People get concerned about the backlog of maintenance that the new waterways charity will face, and they tend to think of dredging, locks, bridges and towpaths. However on our recent trip I really began to notice another growing problem. Bank side encroachment.
It's hard for me to complain about this because I love reeds and rushes and meadow sweet and bushes and all that, but I also need some water to cruise on. In places the canal looks like it could soon be choked with plant life. I also like the paintwork on my boat, but if the trees grow any further out they'll scratch it off. I could understand this on remote arms of the system, but when it comes to, say, the Leicester line of the Grand Union Canal, which I would expect to be a main thoroughfare, it is a bit worrying. We saw miles and miles of stuff like this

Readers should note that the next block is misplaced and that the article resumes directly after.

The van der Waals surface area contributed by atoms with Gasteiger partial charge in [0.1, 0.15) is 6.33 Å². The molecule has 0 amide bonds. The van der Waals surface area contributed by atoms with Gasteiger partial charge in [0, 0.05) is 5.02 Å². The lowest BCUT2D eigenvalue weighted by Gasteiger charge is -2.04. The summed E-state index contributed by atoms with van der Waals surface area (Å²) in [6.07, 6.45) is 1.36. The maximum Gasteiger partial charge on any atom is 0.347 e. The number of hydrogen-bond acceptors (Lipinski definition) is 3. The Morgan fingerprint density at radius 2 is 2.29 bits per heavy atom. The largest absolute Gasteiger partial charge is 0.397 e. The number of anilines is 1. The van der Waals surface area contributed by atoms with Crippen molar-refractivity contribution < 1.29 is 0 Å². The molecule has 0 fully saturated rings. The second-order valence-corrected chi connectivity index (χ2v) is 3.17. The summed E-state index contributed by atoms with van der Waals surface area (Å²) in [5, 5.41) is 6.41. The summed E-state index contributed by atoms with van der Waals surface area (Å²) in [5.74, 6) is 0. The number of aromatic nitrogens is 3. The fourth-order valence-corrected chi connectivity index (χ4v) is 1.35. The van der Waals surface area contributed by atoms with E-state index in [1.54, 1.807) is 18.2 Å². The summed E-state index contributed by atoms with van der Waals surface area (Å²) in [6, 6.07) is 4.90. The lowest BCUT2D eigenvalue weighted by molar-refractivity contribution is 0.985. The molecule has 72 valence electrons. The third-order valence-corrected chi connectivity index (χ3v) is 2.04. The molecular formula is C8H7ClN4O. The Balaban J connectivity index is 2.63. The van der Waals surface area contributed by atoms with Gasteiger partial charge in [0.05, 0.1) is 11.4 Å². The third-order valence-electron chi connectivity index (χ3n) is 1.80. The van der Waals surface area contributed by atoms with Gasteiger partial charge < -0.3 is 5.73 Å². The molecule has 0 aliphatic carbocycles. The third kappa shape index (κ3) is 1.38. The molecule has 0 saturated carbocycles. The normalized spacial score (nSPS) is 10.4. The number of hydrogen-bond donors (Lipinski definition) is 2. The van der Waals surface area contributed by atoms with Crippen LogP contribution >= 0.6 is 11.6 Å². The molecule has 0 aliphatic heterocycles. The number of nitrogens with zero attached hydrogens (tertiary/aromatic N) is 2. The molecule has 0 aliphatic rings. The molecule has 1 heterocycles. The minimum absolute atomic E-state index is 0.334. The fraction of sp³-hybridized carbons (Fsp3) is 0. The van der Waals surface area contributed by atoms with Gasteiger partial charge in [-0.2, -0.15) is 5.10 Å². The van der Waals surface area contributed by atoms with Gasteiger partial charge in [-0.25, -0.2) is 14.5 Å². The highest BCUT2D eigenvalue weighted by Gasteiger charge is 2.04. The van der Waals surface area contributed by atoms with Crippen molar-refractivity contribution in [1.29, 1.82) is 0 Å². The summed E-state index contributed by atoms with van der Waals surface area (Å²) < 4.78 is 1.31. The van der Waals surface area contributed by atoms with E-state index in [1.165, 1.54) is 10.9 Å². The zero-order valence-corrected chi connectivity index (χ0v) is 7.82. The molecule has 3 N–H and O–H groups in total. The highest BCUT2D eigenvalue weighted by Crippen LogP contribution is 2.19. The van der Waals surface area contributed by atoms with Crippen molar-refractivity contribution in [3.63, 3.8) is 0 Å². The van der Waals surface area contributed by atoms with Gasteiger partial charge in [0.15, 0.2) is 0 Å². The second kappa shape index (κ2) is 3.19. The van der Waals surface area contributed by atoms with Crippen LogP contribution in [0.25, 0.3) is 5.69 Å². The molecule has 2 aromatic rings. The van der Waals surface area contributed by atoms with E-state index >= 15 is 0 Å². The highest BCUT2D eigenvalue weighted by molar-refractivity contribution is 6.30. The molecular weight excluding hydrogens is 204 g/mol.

at least half the canal's width is taken up by vegetation and there are very long stretches where a boat couldn't get near the bank. Look at this next photo - the towpath is somewhere on the left
This bit below looks lovely now, but in five or ten years it could easily be half the width. What then?
I suspect that there maybe hundreds of miles of canal that need attention in this way.
This is going to be a tough problem to crack in the coming years. There will be the understandable concerns of the wildlife lobby on one hand, ( the middle picture above is in the middle of a SSSI) and the need for boats to have bank access and a through route on the other hand. As to the cost of doing something about it, it would be enormous.
I suppose the first step would be to work out a new policy for the compromise between nature and navigation. From what I remember of our trip down the river Wey navigation, it's owners the National Trust seemed to have struck quite a good balance between vegetation and navigability. At the time I complained that it all looked a bit "managed", but I'm beginning to think they might be the ones to show how it should be done.